One Man Against the World

One Man Against the World

The Tragedy of Richard Nixon

Book - 2015
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A shocking and riveting look at one of the most dramatic and disastrous presidencies in US history, from Pulitzer Prize and National Book Award winner Tim Weiner

Based largely on documents declassified only in the last few years, One Man Against the World paints a devastating portrait of a tortured yet brilliant man who led the country largely according to a deep-seated insecurity and distrust of not only his cabinet and congress, but the American population at large. In riveting, tick-tock prose, Weiner illuminates how the Vietnam War and the Watergate controversy that brought about Nixon's demise were inextricably linked. From the hail of garbage and curses that awaited Nixon upon his arrival at the White House, when he became the president of a nation as deeply divided as it had been since the end of the Civil War, to the unprecedented action Nixon took against American citizens, who he considered as traitorous as the army of North Vietnam, to the infamous break-in and the tapes that bear remarkable record of the most intimate and damning conversations between the president and his confidantes, Weiner narrates the history of Nixon's anguished presidency in fascinating and fresh detail.

A crucial new look at the greatest political suicide in history, One Man Against the World leaves us not only with new insight into this tumultuous period, but also into the motivations and demons of an American president who saw enemies everywhere, and, thinking the world was against him, undermined the foundations of the country he had hoped to lead.

Publisher: New York : Henry Holt and Company, 2015
Edition: First edition
ISBN: 9781627790833
1627790837
Branch Call Number: B N654W 2015
Characteristics: xi, 369 pages : illustration ; 25 cm

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rpavlacic
Jan 18, 2016

Wow. Another book about how Machiavellian and manipulative Richard Nixon was, based on newly declassified tapes. The weird thing is, if there hadn't been that recording system, Nixon would have gotten away with it. The only new thing here is that he changed his mind three times about resigning before he finally made that his course. Readable as a history, but boring.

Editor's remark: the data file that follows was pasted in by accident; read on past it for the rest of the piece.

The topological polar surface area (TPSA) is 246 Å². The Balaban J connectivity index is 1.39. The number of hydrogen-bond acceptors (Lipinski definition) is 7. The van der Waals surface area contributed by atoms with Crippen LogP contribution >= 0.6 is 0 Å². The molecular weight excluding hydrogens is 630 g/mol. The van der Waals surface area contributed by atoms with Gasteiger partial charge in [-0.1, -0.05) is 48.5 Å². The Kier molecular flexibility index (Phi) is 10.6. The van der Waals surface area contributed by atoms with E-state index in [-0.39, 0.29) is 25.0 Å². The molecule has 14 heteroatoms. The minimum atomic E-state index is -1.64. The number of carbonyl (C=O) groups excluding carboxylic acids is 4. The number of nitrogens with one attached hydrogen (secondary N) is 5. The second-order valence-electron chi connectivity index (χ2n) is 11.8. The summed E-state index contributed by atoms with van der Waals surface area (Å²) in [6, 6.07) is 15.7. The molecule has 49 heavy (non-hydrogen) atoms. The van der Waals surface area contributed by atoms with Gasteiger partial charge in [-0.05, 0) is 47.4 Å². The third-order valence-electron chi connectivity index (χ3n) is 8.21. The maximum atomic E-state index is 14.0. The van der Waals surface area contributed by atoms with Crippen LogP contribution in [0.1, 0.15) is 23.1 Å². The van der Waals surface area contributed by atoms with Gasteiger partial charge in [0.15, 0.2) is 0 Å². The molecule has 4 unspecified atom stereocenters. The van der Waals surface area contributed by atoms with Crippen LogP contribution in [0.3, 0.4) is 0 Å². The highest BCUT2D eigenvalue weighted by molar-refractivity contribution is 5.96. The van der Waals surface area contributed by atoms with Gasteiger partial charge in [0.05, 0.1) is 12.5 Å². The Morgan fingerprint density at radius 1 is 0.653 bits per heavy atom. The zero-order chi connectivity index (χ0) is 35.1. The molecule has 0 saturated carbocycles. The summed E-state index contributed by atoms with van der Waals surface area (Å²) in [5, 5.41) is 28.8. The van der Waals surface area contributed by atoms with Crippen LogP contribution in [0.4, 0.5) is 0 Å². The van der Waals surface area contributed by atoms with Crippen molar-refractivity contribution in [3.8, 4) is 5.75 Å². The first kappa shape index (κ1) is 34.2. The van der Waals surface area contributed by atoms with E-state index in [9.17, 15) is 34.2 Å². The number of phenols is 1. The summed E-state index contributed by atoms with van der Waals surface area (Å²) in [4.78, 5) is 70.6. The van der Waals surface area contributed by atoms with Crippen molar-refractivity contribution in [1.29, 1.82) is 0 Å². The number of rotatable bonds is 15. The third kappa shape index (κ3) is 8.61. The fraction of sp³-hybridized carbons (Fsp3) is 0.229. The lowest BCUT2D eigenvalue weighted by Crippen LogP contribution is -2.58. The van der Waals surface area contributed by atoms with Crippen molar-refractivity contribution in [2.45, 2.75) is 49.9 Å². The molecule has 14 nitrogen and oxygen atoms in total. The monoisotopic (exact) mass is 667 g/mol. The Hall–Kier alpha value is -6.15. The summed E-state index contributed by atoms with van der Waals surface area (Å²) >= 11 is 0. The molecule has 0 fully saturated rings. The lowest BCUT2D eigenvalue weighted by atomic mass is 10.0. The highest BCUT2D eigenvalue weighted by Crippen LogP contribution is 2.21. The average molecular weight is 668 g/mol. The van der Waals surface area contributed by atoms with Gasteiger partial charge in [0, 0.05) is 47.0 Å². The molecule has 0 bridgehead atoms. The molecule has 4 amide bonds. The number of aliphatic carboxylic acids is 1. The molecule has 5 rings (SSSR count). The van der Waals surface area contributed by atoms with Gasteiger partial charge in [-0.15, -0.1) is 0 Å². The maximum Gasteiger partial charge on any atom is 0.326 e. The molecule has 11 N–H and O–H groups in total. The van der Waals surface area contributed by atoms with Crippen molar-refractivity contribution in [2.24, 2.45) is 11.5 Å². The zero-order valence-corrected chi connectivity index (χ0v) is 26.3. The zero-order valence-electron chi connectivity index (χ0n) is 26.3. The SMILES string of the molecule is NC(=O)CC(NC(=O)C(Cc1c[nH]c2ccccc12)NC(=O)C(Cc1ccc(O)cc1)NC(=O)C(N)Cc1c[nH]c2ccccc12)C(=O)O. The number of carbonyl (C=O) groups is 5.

s
StarGladiator
Jan 11, 2016

There were four people involved in the murder of President John F. Kennedy, who would later become president, Lyndon Johnson [in Dallas that day, and about to be investigated and indicted], George H.W. Bush [also in Dallas that day, but has amnesia when asked about it], Gerald Ford [on the Warren Commission, will write silly stuff about a magic bullet], and Richard Nixon [also in Dallas]. Since 1963, there has been no legitimate government in the USA, and will not be until that day has been fully revealed, but they choose to continue to keep the documents classified!

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GlenAbbeyWarrior
Nov 04, 2015

As an avid student of the Nixon presidency, I'm always eager to see what new information and insight can be added to the discussion over his controversial time in office. Unfortunately, you won't find it in this book as the author simply retreads every left-wing cliche about Richard Nixon. But more shocking is that he writes as if his presidency took place in a vacuum, not providing any context to the the sorts of dirty tricks that took place from FDR to LBJ. So if you were an alien who came down from outer space and read this book, you would think that wiretaps, bribes and enemies lists began the day of Nixon's inauguration, when the reality is that they were deeply embedded into US politics long before the 37th president first entered the political arena. If you want to learn more about Nixon, I would recommend books by Conrad Black, Pat Buchanan, Richard Reeves and Stephen Ambrose, which are far superior to this hatchet job.

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